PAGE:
For one, Huawei would get some world-class engineers from Nokia's R&D team. But can Huawei do a better job of leveraging that talent than Nokia's management has done lately? That is one of the questions that needs to be answered...
"I doubt whether Europe will ever sell Nokia as they want to retain a hand in the future of tech."
Europe is not a monolithic entity. The EU brought greater integration, but not that sort of control. Nokia is a Finnish company. The government of Finland may have something to say about a sale of Nokia to a foreign buyer. Europe as a whole does not.
Olaf is totally right. If Huawei want to acquire Nokia, they will want to do without these kind of press releases.
I doubt whether Europe will ever sell Nokia as they want to retain a hand in the future of tech. Only recently Europe gave 12B$ freebies for all the European semi companies.
IMO, this is just an attention seeking press release from Huawei. At best, to put investor pressure on Nokia.
Would Huawei announce this in an interview and increase the price for Nokia? Perhaps anybody else has an eye on Nokia and Huawei wants make an acquisition more or too expensive for them with such rumours.
I can see reasons why Huawei might be interested in Nokia, but I doubt it would be a good fit.
Hauwei is a B2B outfit. Nokia makes consumer products. Hauwei's challenge in their new smartphone will be learning to sell to the consumer through retail channels.
Nokia might help there, but branding is critical. It's probably better to think of phones as fashion accessories than as consumer electronics. A phone isn't just a phone. It's a status marker. For many (perhaps most) phone buyers, a key part of the purchase decision is keeping up with their peer group, and being able to say "My phone is cooler than yours!"
Nokia is in trouble precisely because their phones *aren't* cool. In the cell phone business, you're as good as your last smash hit phone, and Nokia hasn't had one for a long time. That made Nokia's decision to use Windows Phone as their base OS doing forward questionable.iOS is cool. Android is cool. Windows *isn't* cool, and Nokia and Microsoft's challenge is making it cool.
Hauwei is looking at the burgeoning Chinese market, and assuming that as a Chinese manufacturer, they'll have a leg up in selling into it. The question is whether Nokia will help there. The anwer will likely depend on what sort of penetration in China Nokia already has, and the Chinese market's perception of the brand. (I have no idea, but my impression is "Designed and built in China by Chinese" is an important part of their purchase decision.)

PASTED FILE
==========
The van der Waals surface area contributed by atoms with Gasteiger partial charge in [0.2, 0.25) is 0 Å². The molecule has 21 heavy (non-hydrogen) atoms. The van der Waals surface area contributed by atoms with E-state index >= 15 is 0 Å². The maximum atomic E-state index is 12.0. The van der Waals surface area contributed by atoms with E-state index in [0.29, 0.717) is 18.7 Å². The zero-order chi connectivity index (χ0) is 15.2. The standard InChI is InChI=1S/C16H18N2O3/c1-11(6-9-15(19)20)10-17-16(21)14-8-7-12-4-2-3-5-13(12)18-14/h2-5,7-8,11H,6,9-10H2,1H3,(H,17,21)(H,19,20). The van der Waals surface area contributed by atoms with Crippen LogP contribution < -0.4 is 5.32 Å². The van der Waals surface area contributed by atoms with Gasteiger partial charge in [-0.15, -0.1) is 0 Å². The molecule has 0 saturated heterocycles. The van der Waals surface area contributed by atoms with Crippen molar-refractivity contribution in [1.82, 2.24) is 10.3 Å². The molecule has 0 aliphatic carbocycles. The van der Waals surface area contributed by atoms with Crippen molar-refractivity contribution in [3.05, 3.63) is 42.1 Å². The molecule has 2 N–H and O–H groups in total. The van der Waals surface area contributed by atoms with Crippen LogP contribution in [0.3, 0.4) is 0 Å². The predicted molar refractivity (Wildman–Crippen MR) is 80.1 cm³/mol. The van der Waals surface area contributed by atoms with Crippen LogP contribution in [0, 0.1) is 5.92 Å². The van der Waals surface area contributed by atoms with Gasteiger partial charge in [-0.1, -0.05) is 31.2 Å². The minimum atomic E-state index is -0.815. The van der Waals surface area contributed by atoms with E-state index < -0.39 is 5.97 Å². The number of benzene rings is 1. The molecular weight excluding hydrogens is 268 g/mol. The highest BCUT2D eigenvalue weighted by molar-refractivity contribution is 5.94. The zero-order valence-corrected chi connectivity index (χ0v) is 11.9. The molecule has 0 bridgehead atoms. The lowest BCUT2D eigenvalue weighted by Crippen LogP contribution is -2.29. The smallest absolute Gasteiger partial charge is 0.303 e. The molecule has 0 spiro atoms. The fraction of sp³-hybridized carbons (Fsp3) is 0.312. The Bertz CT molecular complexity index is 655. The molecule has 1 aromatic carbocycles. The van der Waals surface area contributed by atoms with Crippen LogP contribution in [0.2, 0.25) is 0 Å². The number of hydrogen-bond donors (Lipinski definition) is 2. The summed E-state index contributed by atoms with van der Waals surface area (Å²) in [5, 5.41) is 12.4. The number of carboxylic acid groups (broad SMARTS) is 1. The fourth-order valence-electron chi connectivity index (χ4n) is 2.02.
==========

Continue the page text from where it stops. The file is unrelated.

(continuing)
There is a life of a brand. Brand from yesterday becomes "My Dad used that". The challenge to all brands is how they can "innovate" themselves to become brand of today or, even better, of the future.
Nokia has a long history to innovate itself. They didn't start off from mobile phone makers and telecommunication. They have become one of the successful ones. They are struggling today. Would Nokia's management be able to reverse the current downward trend? I haven't seen light. Maybe, a drastic change, an acquisition, would help.
Huawei is a much younger company. Their success in the telecommunication market has given a solid proof of their management. Huawei is a known brand to most telecommunication professionals. It may not be so known in the general public. Acquiring Nokia, Huawei might save the day of building its own brand in the mobile phone market. Yet, it will as well inherit the "old brand" image. Will Huawei actually benefit from the deal?
On the other hands, Nokia investors might very much welcome the acquisition. Mobile phone market has changed so much. People are, in general, not attracted by the industrial design and the cost of the device. They are attracted by variety of apps and the availability of the apps that they are currently using. In addition, processing power of the device, size of the screen and OS are as important. Partnership with MS doesn't seem to do enough good to Nokia. Investors might just sell it if the price is right.
A Book For All Reasons Bernard Cole3 comments Robert Oshana's recent book "Software Engineering for Embedded Systems (Newnes/Elsevier)," written and edited with Mark Kraeling, is a 'book for all reasons.' At almost 1,200 pages, it ...